Accessing TrueNAS away from home (for school) using pfSense

Hi everyone,

I’d like to please ask the community how best to access TrueNAS while away from home. In particular, I would like to be able to access my school files while I’m on campus. I built a TrueNAS Scale box that I use for all of my school files. The only problem is that when I am in class taking notes, I don’t have access to save the notes to the TrueNAS until I get home and it’s making my life a nightmare to track whether I’ve uploaded everything days later. I’d also like to be able to retrieve notes from previous years on the spot.

My setup is a custom built TrueNAS Scale machine and a custom built pfSense box. The modem is in bridged mode such that pfSense sees the internet. My ISP uses dynamic IPs so I’m stuck having to figure out how to identify my IP.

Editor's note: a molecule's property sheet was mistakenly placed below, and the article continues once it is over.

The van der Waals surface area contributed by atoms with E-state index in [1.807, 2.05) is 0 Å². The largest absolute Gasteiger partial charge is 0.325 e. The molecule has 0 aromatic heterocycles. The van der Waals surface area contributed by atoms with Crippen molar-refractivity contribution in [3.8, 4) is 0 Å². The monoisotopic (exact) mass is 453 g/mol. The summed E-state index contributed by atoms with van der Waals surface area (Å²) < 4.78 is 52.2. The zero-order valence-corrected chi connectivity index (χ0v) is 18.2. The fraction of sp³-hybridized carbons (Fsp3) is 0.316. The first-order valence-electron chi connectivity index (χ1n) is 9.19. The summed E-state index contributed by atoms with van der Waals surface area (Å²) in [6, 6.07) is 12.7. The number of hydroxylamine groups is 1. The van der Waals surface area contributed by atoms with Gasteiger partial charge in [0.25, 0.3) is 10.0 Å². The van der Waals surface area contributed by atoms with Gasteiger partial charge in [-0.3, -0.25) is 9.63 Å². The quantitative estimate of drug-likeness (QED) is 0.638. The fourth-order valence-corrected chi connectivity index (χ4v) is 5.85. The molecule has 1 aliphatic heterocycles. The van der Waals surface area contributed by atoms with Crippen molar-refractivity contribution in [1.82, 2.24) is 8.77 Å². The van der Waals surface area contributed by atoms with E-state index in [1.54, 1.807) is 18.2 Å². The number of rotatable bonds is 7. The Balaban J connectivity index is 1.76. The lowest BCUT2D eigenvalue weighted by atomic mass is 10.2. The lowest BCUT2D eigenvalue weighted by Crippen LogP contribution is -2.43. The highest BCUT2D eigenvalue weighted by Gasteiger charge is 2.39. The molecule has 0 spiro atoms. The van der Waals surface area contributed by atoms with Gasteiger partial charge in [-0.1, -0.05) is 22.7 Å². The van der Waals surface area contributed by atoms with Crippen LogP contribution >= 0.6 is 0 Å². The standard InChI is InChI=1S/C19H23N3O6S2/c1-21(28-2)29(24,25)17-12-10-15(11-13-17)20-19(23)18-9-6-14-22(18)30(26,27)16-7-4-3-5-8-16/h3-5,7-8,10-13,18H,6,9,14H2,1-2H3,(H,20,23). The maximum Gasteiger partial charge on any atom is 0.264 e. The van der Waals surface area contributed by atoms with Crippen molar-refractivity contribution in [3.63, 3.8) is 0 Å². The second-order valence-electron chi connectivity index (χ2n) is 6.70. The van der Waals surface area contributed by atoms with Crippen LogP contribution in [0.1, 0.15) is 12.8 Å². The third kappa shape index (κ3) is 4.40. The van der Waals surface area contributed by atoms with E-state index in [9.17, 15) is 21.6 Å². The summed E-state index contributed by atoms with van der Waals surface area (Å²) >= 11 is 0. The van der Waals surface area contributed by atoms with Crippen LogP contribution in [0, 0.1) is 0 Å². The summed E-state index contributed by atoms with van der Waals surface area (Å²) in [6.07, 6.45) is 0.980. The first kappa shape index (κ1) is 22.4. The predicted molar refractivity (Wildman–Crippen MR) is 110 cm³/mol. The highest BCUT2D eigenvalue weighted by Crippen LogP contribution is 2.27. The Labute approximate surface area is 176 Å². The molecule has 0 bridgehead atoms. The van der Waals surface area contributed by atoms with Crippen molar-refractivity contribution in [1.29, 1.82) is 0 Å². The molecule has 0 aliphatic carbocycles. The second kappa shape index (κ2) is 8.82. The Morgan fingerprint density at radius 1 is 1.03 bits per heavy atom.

I would like to set up a VPN using OpenVPN (I think) such that my MacBook and iPad can connect to my TrueNAS at home. Please correct me if I’m wrong, but I think the best way of trying to achieve this is through creating an OpenVPN tunnel within pfSense. That way, I’d be able to just connect to TrueNAS as if I were still at home on the network.

The only problem is that I have no idea how to do this. My superficial understanding is that I will need to get a certificate (no idea how!) in order to create the VPN tunnel and I will need to find a resolving service to address the dynamic IP situation. Could anyone please provide some guidance on how to go about doing this?

Also, I’m afraid I’m not 100% clear on the terminology as between a Site-to-Site VPN and a Remote VPN. I don’t really know what I need to achieve what I want here. Any ideas?